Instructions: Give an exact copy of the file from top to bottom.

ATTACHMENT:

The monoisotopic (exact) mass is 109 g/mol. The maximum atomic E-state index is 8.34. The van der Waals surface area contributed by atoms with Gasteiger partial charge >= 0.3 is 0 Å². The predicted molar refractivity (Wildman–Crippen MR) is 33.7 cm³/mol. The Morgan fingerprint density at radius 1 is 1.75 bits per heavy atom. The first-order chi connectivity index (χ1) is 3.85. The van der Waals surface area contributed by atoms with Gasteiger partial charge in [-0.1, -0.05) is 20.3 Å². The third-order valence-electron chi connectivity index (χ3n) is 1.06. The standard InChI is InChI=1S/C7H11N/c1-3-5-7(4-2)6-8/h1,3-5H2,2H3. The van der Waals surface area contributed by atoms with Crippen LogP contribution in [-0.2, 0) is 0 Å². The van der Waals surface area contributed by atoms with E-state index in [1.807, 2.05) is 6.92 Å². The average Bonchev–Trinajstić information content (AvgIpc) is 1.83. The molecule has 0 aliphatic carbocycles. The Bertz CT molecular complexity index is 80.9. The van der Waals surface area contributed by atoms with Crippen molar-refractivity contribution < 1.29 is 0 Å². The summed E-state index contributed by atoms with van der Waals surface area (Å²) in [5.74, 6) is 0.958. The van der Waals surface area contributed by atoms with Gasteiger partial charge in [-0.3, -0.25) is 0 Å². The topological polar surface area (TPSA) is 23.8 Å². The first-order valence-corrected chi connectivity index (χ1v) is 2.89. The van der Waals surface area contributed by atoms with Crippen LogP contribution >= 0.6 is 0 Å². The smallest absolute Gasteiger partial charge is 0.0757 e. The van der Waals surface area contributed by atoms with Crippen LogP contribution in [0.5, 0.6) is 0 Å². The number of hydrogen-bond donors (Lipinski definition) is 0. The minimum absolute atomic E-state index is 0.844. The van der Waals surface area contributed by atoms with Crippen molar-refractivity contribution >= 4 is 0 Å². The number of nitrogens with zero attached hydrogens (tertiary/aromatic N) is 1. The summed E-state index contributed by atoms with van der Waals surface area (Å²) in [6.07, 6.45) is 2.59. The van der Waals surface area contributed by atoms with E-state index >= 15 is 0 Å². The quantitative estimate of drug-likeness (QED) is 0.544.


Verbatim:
The monoisotopic (exact) mass is 109 g/mol. The maximum atomic E-state index is 8.34. The van der Waals surface area contributed by atoms with Gasteiger partial charge >= 0.3 is 0 Å². The predicted molar refractivity (Wildman–Crippen MR) is 33.7 cm³/mol. The Morgan fingerprint density at radius 1 is 1.75 bits per heavy atom. The first-order chi connectivity index (χ1) is 3.85. The van der Waals surface area contributed by atoms with Gasteiger partial charge in [-0.1, -0.05) is 20.3 Å². The third-order valence-electron chi connectivity index (χ3n) is 1.06. The standard InChI is InChI=1S/C7H11N/c1-3-5-7(4-2)6-8/h1,3-5H2,2H3. The van der Waals surface area contributed by atoms with Crippen LogP contribution in [-0.2, 0) is 0 Å². The van der Waals surface area contributed by atoms with E-state index in [1.807, 2.05) is 6.92 Å². The average Bonchev–Trinajstić information content (AvgIpc) is 1.83. The molecule has 0 aliphatic carbocycles. The Bertz CT molecular complexity index is 80.9. The van der Waals surface area contributed by atoms with Crippen molar-refractivity contribution < 1.29 is 0 Å². The summed E-state index contributed by atoms with van der Waals surface area (Å²) in [5.74, 6) is 0.958. The van der Waals surface area contributed by atoms with Gasteiger partial charge in [-0.3, -0.25) is 0 Å². The topological polar surface area (TPSA) is 23.8 Å². The first-order valence-corrected chi connectivity index (χ1v) is 2.89. The van der Waals surface area contributed by atoms with Crippen LogP contribution >= 0.6 is 0 Å². The smallest absolute Gasteiger partial charge is 0.0757 e. The van der Waals surface area contributed by atoms with Crippen LogP contribution in [0.5, 0.6) is 0 Å². The number of hydrogen-bond donors (Lipinski definition) is 0. The minimum absolute atomic E-state index is 0.844. The van der Waals surface area contributed by atoms with Crippen molar-refractivity contribution >= 4 is 0 Å². The number of nitrogens with zero attached hydrogens (tertiary/aromatic N) is 1. The summed E-state index contributed by atoms with van der Waals surface area (Å²) in [6.07, 6.45) is 2.59. The van der Waals surface area contributed by atoms with E-state index >= 15 is 0 Å². The quantitative estimate of drug-likeness (QED) is 0.544.